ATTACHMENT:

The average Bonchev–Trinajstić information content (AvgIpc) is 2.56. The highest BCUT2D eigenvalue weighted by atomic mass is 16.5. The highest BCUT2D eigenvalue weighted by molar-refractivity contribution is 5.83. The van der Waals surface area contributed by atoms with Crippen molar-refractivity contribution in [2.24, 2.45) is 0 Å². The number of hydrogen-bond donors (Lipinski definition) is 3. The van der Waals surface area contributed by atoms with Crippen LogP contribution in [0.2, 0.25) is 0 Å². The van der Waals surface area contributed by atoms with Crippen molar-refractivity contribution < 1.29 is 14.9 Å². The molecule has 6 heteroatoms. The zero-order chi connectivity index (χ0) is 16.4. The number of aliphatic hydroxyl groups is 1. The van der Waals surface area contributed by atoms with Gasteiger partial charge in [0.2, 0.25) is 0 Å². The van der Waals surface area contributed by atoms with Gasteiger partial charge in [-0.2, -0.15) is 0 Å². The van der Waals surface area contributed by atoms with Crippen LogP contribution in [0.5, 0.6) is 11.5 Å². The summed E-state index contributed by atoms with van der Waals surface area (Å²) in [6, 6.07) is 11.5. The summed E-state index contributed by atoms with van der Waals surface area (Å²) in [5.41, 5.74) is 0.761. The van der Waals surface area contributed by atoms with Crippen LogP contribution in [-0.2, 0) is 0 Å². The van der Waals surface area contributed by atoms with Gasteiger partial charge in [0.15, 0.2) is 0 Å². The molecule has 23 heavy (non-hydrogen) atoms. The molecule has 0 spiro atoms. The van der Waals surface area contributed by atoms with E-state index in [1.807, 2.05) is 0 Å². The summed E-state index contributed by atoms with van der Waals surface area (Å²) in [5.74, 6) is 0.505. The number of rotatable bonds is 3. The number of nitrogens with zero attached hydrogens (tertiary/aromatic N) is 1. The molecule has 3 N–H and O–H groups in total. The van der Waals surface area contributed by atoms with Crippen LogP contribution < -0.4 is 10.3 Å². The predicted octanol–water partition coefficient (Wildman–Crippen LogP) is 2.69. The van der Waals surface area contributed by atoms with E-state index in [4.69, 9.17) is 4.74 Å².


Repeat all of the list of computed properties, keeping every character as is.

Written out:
The average Bonchev–Trinajstić information content (AvgIpc) is 2.56. The highest BCUT2D eigenvalue weighted by atomic mass is 16.5. The highest BCUT2D eigenvalue weighted by molar-refractivity contribution is 5.83. The van der Waals surface area contributed by atoms with Crippen molar-refractivity contribution in [2.24, 2.45) is 0 Å². The number of hydrogen-bond donors (Lipinski definition) is 3. The van der Waals surface area contributed by atoms with Crippen LogP contribution in [0.2, 0.25) is 0 Å². The van der Waals surface area contributed by atoms with Crippen molar-refractivity contribution < 1.29 is 14.9 Å². The molecule has 6 heteroatoms. The zero-order chi connectivity index (χ0) is 16.4. The number of aliphatic hydroxyl groups is 1. The van der Waals surface area contributed by atoms with Gasteiger partial charge in [0.2, 0.25) is 0 Å². The van der Waals surface area contributed by atoms with Gasteiger partial charge in [-0.2, -0.15) is 0 Å². The van der Waals surface area contributed by atoms with Crippen LogP contribution in [0.5, 0.6) is 11.5 Å². The summed E-state index contributed by atoms with van der Waals surface area (Å²) in [6, 6.07) is 11.5. The summed E-state index contributed by atoms with van der Waals surface area (Å²) in [5.41, 5.74) is 0.761. The van der Waals surface area contributed by atoms with Crippen LogP contribution in [-0.2, 0) is 0 Å². The van der Waals surface area contributed by atoms with Gasteiger partial charge in [0.15, 0.2) is 0 Å². The molecule has 23 heavy (non-hydrogen) atoms. The molecule has 0 spiro atoms. The van der Waals surface area contributed by atoms with E-state index in [1.807, 2.05) is 0 Å². The summed E-state index contributed by atoms with van der Waals surface area (Å²) in [5.74, 6) is 0.505. The number of rotatable bonds is 3. The number of nitrogens with zero attached hydrogens (tertiary/aromatic N) is 1. The molecule has 3 N–H and O–H groups in total. The van der Waals surface area contributed by atoms with Crippen LogP contribution < -0.4 is 10.3 Å². The predicted octanol–water partition coefficient (Wildman–Crippen LogP) is 2.69. The van der Waals surface area contributed by atoms with E-state index in [4.69, 9.17) is 4.74 Å².